Boris Johnson will make for a disastrous Tory leader. What will it take for the public to realise that?


A new poll has shown that members of the general public back the Latin-quoting Billy Bunter figure called Boris Johnson as the future leader of the Conservative Party. What on earth is wrong with people?

He is the man who lied about £350m extra a week for the NHS on that famous bus.

He is the man who masquerades as a member of the old elite, while playing the buffoon for the hoi polloi.

He is the man who defied the usual traditionalism by crying “F*** business”.

He is the man who joined Michael Gove in attacking the CBI for its warnings about the dangers to our economy inherent in Brexit.

In April, one of his Conservative colleagues, Steve Norris tweeted “Everybody likes him except the people who know him.”

Yet 39 per cent of the Tory membership, recently polled, are still, apparently, sufficiently blinkered to want to lumber the entire UK with this self-seeking poseur.

If ever there was an example of too many Tories assuming some sort of God-given right to rule, this is it.

Geoff Hinchliffe

The Brexit Party

The Brexit Party spin sheet is almost as curious as Nigel Farage.

Its election communication claims include putting “Trust, Honesty and Integrity at the heart of our democracy”.

The fact that it does so on the strength of a corrupt referendum that represented just 37 per cent of the people is clearly too deep for the party to think about.

Farage boasts that “this isn’t just about Brexit anymore, it’s about what kind of country we are” – obviously in the firm belief that there’s something pleasant about turning away people in need.

The not very impressive line of “as wells” on the Brexit Party bigot bulletin include CEO Richard Tice – co founder of Leave.EU with Aaron Banks, Ben Habib, CEO of First Property PLC – whose drive to capitalise on market opportunities, and education at Rugby and Cambridge, clearly makes him an everyday man of the people.

Of course, Annunziata Rees-Mogg gets a mention. Joel Chilaka is there too, clearly looking to build on previous work as an advocate of free speech by aligning himself to a party that declares a second vote to be a crime against democracy in a way that a corrupt vote is not.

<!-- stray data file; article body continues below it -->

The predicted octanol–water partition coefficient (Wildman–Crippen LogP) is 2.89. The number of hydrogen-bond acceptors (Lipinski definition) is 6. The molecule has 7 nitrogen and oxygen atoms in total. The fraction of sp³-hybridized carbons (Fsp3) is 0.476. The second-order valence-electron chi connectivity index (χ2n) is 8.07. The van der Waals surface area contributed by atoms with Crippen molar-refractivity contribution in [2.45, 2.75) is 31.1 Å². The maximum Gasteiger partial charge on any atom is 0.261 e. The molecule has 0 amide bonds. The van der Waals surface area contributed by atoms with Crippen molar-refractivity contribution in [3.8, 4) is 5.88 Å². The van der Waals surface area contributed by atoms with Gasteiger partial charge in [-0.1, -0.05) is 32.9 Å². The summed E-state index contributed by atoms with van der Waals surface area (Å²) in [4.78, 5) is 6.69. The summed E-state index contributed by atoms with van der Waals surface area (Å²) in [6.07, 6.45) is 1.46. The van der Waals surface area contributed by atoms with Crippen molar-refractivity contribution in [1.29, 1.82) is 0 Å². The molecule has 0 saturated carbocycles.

Who are you speaking for, Farage? Do Leavers actually have access to the internet?

Michael Cunliffe

No-deal Brexit or no Brexit deal

Your headline that the Tory Party would split if Boris Johnson pursues a no-deal Brexit policy can surely be reversed if a Remain-supporting candidate was to succeed.

The Conservatives are irrevocably divided on this issue and, going forward, I cannot see how they can survive as one party.

JM Seagrave

Corbyn and Marxism

I keep hearing that Jeremy Corbyn is a Marxist (John McNeill, Letters, 18 May).

Am I wrong in thinking that, pre Margaret Thatcher, Corbyn’s policies were part of the mainstream left? It is not that he is dangerously radical, but that the political landscape is now so right wing that any policies to really help the poor and marginalised are seen as a threat and a red menace.

Joanna Pallister
Address supplied

America, champion of the extreme

On this side of the pond many are vigorously polishing xenophobia, Islamophobia and being led by the nose over an economic cliff by characters who would have been laughed out of public office just a couple of decades ago.

However, I note with interest the success of the extreme right in America in rolling back women’s rights and shockingly, the stumbling and fumbling of Donald Trump’s judicial nominees when questioned by Senator Richard Blumenthal over Brown v the Board of Education (in short – the judgement that outlawed segregation in schools). It was as if Senator Blumenthal had asked them whether they thought it a bad idea to kick frail old people and they couldn’t come up with a decent answer.

So, in the competition for the worst of all possible worlds decent folk in the UK may have to concede defeat. They trumped us, so to speak.

With bad apple Brett Kavanaugh lodged in the craw of the Supreme Court there is a very strong possibility that these new nasty seeds planted in the judicial soil of America could bear very strange fruit indeed.

Amanda Baker

Climate change and the customs union

If we leave the EU customs union and make our own deals with New Zealand, Australia and America, instead of our neighbouring European countries, we will be greatly increasing our carbon footprint. As the government has announced a climate change emergency, should this not be considered?

Staying in the EU customs union would also have the added advantage of laying to rest the Irish border problem.

Janina Doroszkowska

We aren’t a democratic nation

I often stand up and cheer when I read Tom Peck’s articles.

But I have to take issue with one statement of his this week (Friday 17 May)

He says: “We are, very obviously, a democratic nation.”

It’s true that we (still) have many of the freedoms of democracy, and we all have a vote. But there’s more to it than merely being allowed to vote. The vote also has to have a meaning. And for many of us the first-past-the-post voting system causes our vote to mean very little; we often have to second-guess our fellow voters in order to merely avoid electing our least-favoured candidate.

A government can have a great majority of seats with less than 30 per cent of the vote. Then the executive can ride roughshod over parliament. In that sense our polity is certainly not democratic.

The priority of many prime ministers has been, and is, the wellbeing of their party rather than that of the country. I would suggest that it is this undemocratic power-seizing by the executive that has landed us in our current mess.

Susan Alexander
South Gloucestershire